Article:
Why the “sacred” is a better resource than “religion” for understanding terrorism

Francis, Matthew (2016) Why the “sacred” is a better resource than “religion” for understanding terrorism. Terrorism and Political Violence, 28 (5). pp. 912-927. ISSN 0954-6553

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The popular media and many in academia often overstate the role that religion, and its supposedly unique qualities, has played in recent acts of terror. In this article, I argue that the notion of religious violence is unhelpful and that there is a more useful concept that we can utilize to draw out the values and ideas that play a role in the move to violence in both religious and secular groups. From a series of case studies on religious and non-religious groups, I have drawn out an alternative framework for investigating and learning from the role that beliefs play in motivations and justifications for terrorism. This framework uses the concept of non-negotiable (or “sacred”) beliefs. It is as applicable to secular as it is to religious groups, and can show us much more about how such beliefs can contribute to violence.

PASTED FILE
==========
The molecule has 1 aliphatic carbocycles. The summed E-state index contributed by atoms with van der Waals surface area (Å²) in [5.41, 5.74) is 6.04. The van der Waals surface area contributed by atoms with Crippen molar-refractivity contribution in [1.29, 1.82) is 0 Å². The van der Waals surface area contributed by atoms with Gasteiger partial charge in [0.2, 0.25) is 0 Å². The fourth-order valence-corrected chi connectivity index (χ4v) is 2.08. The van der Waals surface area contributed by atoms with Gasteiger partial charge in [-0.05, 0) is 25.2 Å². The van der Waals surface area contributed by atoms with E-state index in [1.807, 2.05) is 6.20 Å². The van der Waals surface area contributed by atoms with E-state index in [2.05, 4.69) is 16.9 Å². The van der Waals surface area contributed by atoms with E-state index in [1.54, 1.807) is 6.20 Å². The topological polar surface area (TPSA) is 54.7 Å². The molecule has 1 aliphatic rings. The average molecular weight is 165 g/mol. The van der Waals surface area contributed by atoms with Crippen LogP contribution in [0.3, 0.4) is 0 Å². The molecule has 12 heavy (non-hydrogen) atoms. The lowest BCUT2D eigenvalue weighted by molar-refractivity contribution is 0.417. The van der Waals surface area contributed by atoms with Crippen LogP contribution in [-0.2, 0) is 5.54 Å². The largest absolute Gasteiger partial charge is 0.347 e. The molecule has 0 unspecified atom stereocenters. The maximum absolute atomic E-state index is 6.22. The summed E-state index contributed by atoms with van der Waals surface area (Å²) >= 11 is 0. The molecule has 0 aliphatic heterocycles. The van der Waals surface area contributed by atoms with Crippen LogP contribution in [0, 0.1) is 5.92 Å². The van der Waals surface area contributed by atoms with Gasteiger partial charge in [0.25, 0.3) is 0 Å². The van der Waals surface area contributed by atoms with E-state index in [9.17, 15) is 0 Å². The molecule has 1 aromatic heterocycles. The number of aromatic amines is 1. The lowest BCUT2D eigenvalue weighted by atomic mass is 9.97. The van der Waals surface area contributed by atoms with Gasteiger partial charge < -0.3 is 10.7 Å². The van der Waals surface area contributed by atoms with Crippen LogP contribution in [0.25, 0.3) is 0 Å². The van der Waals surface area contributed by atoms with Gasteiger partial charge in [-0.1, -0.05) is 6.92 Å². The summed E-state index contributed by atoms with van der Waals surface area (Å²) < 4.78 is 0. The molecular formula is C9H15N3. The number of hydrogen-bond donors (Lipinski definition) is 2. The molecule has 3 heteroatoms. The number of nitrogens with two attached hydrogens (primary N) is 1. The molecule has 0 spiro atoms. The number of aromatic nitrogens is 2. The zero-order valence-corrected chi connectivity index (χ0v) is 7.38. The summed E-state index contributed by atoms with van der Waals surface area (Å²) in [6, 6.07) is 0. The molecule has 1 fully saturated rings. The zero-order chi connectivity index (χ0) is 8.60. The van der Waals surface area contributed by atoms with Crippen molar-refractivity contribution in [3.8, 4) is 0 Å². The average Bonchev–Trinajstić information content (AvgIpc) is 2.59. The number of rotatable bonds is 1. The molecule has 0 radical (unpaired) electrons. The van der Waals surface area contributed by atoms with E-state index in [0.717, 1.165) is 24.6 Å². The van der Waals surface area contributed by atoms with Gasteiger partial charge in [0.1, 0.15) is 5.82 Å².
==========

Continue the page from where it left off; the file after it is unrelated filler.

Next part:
Item Type:
Journal Article
Journal or Publication Title:
Terrorism and Political Violence
Additional Information:
Published with license by Taylor & Francis© Matthew D. M. Francis This is an Open Access article distributed under the terms of the Creative Commons Attribution License http://creativecommons.org/licenses/by/3.0, which permits unrestricted use, distribution, and reproduction in any medium, provided the original work is properly cited. The moral rights of the named author have been asserted.
Uncontrolled Keywords:
?? beliefsideologyreligionsacred beliefsterrorismviolencereligious studiespolitical science and international relationssafety researchsociology and political sciencesafety, risk, reliability and quality ??
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Deposited On:
26 Feb 2015 16:16
Last Modified:
19 Jun 2024 00:16